Foreign Minister Julie Bishop is in Tokyo today, but the real landmine in Australia’s regional defence relationships is not likely to be publicly discussed.
What the minister knows, but is not widely understood, is that while last year’s defence White Paper publicly dodged anything controversial to avoid upsetting China, Australia has quietly been training soldiers for two of China’s main regional adversaries, Vietnam and the Philippines.
Crikey can reveal that in the past five years Australia has trained close to 1000 military personnel from these two countries. China has been aggressively pressuring both in its breathtaking claim for most of the South and East China Seas.
Along with Prime Minister Tony Abbott’s very public and fresh embrace of Japan last week as Australia’s “best friend” in the region, Bishop may have some explaining to do when she gets to Beijing on October 23.
While trade has been the focus for the Abbott government’s diplomatic efforts, defence is under-appreciated. China’s rapidly modernising military has triggered a regional arms race. It is no mistake that Bishop has deliberately chosen Japan, which she has described as Australia’s closest ally in North Asia, as her first stop on this four-country trip.
Australia’s defence relationship with China’s bete noire, Japan is extremely close; witness the tripartite foreign minister talks in Bali two weeks ago between Bishop and her Japanese and American counterparts Fumino Kishida and John Kerry. The allies issued a statement saying they opposed “coercive or unilateral actions” that could change the status quo in the East China Sea.
The Chinese government hit back immediately. “The United States, Japan and Australia are allies but this should not become an excuse to interfere in territorial disputes, otherwise it will only make the problems more complicated and harm the interests of all parties,” Chinese Foreign Ministry spokeswoman Hua Chunying said.
China is in dispute with Japan over islands in the East China Sea. China is also in dispute with another seven countries — including Taiwan — over parts of the South China Sea. The claims centre on rocky, generally uninhabited islands that lie over what is believed to be huge deposits of oil and gas.
“Like it or not, there is a regional arms race underway. Australia is quietly playing its own part, a part that is going to require very delicate diplomacy with China.”
And Australia is helping to train forces that in the worst case scenario would fight China if any of these disputes escalate.
“Australia offers between 120 and 160 training places in Australia per year to the Philippines. Since 2007, around 600 Filipino armed forces personnel have been trained in Australia,” the Department of Defence told Crikey in September. “Our defence relationship is focused on education and training, maritime security and counter-terrorism.”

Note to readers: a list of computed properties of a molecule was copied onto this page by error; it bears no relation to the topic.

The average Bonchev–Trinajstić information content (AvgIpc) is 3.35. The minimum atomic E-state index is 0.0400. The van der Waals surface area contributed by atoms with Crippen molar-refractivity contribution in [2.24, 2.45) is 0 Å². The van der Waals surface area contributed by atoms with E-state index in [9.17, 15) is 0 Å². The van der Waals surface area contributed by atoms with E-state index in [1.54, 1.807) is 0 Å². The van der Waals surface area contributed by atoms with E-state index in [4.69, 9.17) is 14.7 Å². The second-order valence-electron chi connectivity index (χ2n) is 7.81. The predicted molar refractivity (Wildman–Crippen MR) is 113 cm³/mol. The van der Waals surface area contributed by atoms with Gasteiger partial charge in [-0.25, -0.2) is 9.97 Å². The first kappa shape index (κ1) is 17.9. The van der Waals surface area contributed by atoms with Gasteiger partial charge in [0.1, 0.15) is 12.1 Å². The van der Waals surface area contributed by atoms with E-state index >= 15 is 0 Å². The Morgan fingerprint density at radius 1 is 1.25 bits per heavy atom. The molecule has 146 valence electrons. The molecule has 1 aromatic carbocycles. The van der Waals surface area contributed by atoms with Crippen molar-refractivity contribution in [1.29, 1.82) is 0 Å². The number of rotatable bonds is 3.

Similarly, Australia’s defence engagement with Vietnam — established in 1998 — is “strong and continues to grow at a steady pace,” the Defence spokesman said. “Our defence engagement focuses on officer training and education … Australia offers around 80-100 training places per year to Vietnam. Since 2007, Australia has trained around 390 Vietnamese military personnel in Australia.”
At the top of the regional heap is Japan, a long-time US and Australian ally, whose age-old conflict with China has surfaced in recent years over the contested islands in the East China Sea, called the Senkaku islands by the Japanese and the Daioyu Islands by China.
Abbott has effectively backed Japanese Prime Minister Shinzo Abe’s stated aim to wind back the country’s anti-military post-war constitution and become, as Abbott said, a “normal” country.
Talk to any diplomat in the region and they will tell you that this potential conflict is top of mind for everyone outside China’s immediate sphere of influence. Last month Japan launched what, for all intents and purposes, was its first aircraft carrier since its de-militarisation after World War Two. The new carrier can deploy more helicopters than those in service in the navies of Italy and France, and is capable of being adapted for aircraft.
Abbott has made a substantial down payment on his promise to pull focus on Australia’s closest neighbours in Asia. There has been much talk of Australia’s “need to choose” between its biggest market, China, which takes a staggering 30% of our exports, and its primary military ally, the US. Australia has agreed to host US troops — including combat-ready marines based in Darwin.
The reality for Abbott’s team is complex. Like it or not, there is a regional arms race underway. Australia is quietly playing its own part, a part that is going to require very delicate diplomacy with China.
The move to station US troops in Darwin had bilateral support in the Australian Parliament. There are 250 this year, 1000 in 2014, and 2500 by 2017. China has taken sharp exception to this behind closed doors with Australian diplomats and politicians.
But Abbott, Bishop and Defence Minister David Johnston may need to focus on more immediate issues that could irritate Beijing. The Australian military has scheduled special forces and maritime exercises with the Philippines for the last quarter of 2013, and in the same three months biannual live fire exercises with Vietnam are planned. And while it is yet to be confirmed, the major Dawn Samurai exercise with Japan has been pencilled in for December.
None of these training programs or joint exercises have been aimed specifically against China, but in the event of any conflict between China and Australia’s allies in the region there is little doubt where Australia’s energies are being directed.
*Michael Sainsbury is a contributing writer to Nikkei Asian Review